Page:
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High Priests temple garb and Ephesians 6


mercyngrace

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Please pardon me if this is a really stupid question or if this is common knowledge that I just missed out on... but I was reading Ephesians 6 tonight and suddenly I started to wonder if Paul's description of armour was actually a description of the priestly garments described in Exodus. It's possible I read this somewhere but if so I just can't remember.

Here's what Paul wrote:

11 Put on the whole armour of God, that ye may be able to stand against the wiles of the devil.

12 For we wrestle not against flesh and blood, but against principalities, against powers, against the rulers of the darkness of this world, against spiritual wickedness in high places.

13 Wherefore take unto you the whole armour of God, that ye may be able to withstand in the evil day, and having done all, to stand.

14 Stand therefore, having your loins girt about with truth, and having on the breastplate of righteousness;

15 And your feet shod with the preparation of the gospel of peace;

16 Above all, taking the shield of faith, wherewith ye shall be able to quench all the fiery darts of the wicked.

17 And take the helmet of salvation, and the sword of the Spirit, which is the word of God:

18 Praying always with all prayer and supplication in the Spirit, and watching thereunto with all perseverance and supplication for all saints;

Here's what I saw in my mind: (from Exodus 29)

girdle of truth----------------------------------------------------curious girdle of the ephod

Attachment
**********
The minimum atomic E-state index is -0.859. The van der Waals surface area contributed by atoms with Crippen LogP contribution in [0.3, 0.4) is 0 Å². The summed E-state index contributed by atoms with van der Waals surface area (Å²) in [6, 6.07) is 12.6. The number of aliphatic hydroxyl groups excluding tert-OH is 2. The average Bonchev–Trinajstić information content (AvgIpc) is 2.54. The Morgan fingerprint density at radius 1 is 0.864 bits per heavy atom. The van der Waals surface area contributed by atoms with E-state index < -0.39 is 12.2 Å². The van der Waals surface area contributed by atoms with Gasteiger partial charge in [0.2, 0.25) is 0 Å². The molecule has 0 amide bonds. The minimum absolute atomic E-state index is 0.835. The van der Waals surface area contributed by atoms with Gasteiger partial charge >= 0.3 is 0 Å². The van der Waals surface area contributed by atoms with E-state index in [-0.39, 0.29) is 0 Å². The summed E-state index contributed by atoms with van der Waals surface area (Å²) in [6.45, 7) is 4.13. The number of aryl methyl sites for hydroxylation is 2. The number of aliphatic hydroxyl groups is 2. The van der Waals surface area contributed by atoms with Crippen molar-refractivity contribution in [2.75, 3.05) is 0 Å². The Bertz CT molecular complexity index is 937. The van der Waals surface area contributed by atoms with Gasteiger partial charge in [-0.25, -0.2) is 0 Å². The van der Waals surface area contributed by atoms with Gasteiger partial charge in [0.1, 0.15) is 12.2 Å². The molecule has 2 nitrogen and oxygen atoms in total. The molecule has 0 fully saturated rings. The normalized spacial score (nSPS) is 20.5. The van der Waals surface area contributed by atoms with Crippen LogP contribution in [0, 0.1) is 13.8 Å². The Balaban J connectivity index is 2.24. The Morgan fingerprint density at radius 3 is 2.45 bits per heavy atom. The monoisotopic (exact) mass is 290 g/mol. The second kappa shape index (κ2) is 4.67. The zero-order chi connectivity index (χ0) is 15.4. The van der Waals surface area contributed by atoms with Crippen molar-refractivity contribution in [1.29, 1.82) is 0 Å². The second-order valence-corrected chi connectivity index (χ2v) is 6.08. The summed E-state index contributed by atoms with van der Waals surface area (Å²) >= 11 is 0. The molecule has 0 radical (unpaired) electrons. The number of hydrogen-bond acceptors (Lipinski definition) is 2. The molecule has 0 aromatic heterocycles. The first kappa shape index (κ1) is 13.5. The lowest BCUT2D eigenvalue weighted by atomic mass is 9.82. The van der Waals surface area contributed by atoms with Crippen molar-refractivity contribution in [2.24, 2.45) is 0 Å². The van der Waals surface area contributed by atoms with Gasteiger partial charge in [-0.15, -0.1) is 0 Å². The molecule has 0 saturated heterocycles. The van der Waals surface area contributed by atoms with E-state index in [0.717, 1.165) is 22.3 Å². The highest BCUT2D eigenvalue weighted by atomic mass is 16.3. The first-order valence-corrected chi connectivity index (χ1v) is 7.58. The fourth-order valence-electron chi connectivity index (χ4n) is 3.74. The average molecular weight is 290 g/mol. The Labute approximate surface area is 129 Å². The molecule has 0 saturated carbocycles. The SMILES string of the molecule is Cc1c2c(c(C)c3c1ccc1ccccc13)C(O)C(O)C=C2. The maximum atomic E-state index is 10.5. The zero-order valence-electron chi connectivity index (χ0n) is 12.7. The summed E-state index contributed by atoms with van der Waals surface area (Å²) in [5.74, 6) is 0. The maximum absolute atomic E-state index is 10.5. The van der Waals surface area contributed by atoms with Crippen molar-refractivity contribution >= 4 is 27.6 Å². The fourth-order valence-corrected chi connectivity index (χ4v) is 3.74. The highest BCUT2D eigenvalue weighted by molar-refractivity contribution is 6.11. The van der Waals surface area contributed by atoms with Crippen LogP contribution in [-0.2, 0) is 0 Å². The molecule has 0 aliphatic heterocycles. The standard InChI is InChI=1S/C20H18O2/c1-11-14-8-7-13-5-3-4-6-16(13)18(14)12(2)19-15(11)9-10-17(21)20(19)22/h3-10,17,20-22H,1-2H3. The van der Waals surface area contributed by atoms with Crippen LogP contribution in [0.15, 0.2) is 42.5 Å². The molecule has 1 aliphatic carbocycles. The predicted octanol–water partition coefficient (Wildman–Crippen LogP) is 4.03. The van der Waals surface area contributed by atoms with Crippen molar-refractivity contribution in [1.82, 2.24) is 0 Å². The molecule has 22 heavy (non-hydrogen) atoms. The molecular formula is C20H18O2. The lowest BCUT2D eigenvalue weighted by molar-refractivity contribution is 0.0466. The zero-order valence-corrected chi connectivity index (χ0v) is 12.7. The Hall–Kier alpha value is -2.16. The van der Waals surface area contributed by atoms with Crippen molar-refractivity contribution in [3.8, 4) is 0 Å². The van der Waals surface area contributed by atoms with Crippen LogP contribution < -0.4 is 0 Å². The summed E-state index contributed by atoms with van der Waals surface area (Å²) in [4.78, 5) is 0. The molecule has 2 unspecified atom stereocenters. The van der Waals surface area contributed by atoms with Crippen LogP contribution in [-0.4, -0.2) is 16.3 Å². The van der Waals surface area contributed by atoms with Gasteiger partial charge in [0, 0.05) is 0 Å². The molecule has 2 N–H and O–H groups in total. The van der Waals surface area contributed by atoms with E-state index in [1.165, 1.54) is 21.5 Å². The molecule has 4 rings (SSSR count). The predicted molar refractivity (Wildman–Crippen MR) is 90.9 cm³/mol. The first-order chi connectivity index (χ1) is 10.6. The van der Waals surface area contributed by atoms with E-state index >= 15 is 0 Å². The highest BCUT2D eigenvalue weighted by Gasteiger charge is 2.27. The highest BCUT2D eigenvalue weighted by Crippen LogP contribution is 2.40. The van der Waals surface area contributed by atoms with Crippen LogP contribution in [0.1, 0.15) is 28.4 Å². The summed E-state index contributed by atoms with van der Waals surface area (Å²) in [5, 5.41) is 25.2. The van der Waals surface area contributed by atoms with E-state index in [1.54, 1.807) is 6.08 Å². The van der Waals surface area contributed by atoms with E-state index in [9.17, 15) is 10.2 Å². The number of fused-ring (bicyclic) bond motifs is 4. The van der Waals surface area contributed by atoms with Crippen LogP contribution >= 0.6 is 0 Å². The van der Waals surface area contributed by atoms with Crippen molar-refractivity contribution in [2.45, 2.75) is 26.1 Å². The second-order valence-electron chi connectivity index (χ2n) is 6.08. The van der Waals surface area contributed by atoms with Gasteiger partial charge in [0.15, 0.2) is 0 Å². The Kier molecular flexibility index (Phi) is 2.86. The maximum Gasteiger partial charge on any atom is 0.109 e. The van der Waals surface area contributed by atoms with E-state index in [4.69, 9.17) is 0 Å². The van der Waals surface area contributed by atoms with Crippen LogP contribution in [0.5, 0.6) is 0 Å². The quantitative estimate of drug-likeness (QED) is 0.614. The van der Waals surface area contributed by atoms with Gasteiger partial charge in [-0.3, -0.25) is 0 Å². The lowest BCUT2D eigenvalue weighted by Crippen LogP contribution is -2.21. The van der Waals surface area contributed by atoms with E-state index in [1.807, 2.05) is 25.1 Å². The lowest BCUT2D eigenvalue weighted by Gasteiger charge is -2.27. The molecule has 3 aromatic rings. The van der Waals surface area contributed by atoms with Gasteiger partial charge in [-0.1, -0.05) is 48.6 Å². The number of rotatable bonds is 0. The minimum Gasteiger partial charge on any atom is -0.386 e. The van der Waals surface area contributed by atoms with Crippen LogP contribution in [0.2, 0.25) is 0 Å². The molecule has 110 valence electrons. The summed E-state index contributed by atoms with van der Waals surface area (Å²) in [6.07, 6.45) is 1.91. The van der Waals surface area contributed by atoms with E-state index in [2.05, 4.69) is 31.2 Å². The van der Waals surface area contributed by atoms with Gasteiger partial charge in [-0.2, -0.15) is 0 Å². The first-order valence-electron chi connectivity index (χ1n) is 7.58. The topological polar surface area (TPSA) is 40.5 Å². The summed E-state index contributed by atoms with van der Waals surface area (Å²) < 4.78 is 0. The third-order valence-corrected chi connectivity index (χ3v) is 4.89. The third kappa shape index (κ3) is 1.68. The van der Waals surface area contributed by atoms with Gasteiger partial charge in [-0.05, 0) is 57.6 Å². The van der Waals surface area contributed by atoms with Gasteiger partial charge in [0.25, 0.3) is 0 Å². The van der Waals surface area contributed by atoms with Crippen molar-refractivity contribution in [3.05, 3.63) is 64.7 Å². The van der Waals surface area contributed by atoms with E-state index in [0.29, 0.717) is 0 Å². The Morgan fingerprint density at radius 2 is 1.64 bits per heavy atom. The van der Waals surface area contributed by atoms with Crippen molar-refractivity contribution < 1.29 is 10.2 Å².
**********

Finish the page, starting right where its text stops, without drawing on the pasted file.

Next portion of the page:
breastplate of righteousness-----------------------------------breastplate with the urim and thummim

feet shod with the gospel of peace---------------------------bare, washed feet (Exodus 30:18-21)

shield of faith------------------------------------------------------coat or robe of the ephod

helmet of salvation-----------------------------------------------mitre

sword of the Spirit or word of God---------------------------the knife used for shechita (representing the atonement?)

Is there anything other than my imagination to suggest this is a possibility?

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I always thought this was obvious.

Perhaps a non-Mormon [or RCC] Christian who doesn't like temples could opine.

There's a lot of stuff about this in the European knightly literature. Gawain and the Green Knight has a great take on this, as the Green Knight's wife "disarms" Gawain, taking off all of those protections.

RC Priesthood rituals are very much in this vein as well. I'm hardly an expert, but what I've read about it, the vestments very much hearken back to OT temple themes.

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I always thought this was obvious.

Really? I'm fairly sure I've never heard this before. I even checked the Institute Manuals and ran some searches at lds.org and come up with nothing. I guess all those lessons in SS and seminary that depict Paul's armor as something Roman just framed my thinking and I didn't give it much thought beyond that.

Perhaps a non-Mormon [or RCC] Christian who doesn't like temples could opine.

There's a lot of stuff about this in the European knightly literature. Gawain and the Green Knight has a great take on this, as the Green Knight's wife "disarms" Gawain, taking off all of those protections.

RC Priesthood rituals are very much in this vein as well. I'm hardly an expert, but what I've read about it, the vestments very much hearken back to OT temple themes.

The medieval knight symbolism I've heard of before and it's been used to represent religious themes in literature so that one I'm more familiar with.

All very interesting.

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If you can, show me something that will open this high grade steel gated closed mind of mine. Like I said, your hypothesis sounds kinda fun

I wish I could show you something that would support my idea :P That's why I posted it here to see if anyone else had ever thought if it this way or read anything suggesting it... It was just a thought that popped into my head while I was reading last night. Probably because I have been studying Exodus lately. And like you said "sounds kinda fun" ;)